Confirmation was a ceremony developed by Reform Jews in the nineteenth century as an alternative to bar mitzvah. Both were similar in that they involved a significant period of student and were considered a “rite of passage,” but one difference existed between the two—while bar mitzvah marked the beginning of the performance of the mitzvot, or commandments, of the Jewish religion, confirmation was an acceptance of the tenets and principles of the Jewish religion. Long before the bat mitzvah ceremony was established, girls were included in the confirmation ceremony, and this in itself was significant.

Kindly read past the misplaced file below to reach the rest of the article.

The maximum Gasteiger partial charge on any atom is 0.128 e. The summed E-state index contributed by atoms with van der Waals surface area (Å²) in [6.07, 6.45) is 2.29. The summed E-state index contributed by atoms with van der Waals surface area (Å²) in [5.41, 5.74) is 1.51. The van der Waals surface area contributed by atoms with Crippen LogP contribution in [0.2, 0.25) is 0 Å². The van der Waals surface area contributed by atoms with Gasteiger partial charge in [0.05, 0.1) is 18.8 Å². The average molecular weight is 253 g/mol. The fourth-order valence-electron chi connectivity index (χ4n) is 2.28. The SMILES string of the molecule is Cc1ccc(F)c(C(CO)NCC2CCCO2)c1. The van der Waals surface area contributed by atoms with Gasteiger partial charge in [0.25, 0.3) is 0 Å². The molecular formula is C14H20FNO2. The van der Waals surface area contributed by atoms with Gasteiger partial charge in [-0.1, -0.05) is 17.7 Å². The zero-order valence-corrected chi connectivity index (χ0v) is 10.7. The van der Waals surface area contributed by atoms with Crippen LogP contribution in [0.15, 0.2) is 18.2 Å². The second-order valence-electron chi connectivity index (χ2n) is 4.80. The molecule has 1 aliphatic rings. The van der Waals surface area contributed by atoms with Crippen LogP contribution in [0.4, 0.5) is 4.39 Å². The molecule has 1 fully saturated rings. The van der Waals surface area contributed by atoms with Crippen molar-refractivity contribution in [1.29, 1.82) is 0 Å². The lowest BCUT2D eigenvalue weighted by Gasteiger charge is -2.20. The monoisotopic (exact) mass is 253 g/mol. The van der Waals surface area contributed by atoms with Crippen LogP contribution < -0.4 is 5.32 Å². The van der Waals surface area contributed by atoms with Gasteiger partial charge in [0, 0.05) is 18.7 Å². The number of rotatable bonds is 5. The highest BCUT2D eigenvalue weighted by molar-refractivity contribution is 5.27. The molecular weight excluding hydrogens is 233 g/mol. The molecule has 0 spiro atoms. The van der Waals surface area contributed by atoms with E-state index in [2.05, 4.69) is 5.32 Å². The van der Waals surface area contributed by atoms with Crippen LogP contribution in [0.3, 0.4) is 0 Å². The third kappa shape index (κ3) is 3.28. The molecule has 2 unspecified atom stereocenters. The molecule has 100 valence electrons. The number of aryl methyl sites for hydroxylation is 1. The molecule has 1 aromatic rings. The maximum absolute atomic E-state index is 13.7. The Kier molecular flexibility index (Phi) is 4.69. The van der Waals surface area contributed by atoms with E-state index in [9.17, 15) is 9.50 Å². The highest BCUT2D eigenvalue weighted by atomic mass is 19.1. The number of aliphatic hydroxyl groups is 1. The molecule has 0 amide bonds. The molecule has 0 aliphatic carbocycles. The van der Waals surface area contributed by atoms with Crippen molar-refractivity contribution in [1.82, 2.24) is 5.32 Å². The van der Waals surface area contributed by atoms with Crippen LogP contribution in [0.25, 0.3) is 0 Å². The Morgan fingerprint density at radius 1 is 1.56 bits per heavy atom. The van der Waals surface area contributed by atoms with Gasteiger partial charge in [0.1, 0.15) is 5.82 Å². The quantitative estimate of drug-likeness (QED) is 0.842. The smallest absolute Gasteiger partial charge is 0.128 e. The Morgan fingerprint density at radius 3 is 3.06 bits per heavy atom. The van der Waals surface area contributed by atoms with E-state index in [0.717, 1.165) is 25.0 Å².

Today, both boys and girls participate in both bar and bat mitzvah at 13 and then confirmation in tenth grade in the Reform movement, marking two significant rites of passage in their Jewish lives as young adults. Students who have actively and consistently participated in our religious school educational programming may seek confirmation in their tenth grade year after a year of study with Rabbi Kadden. The confirmation ceremony is celebrated with the Temple Beth El community during the Erev Shavuot service on May 23, 2015 at 7:00 p.m.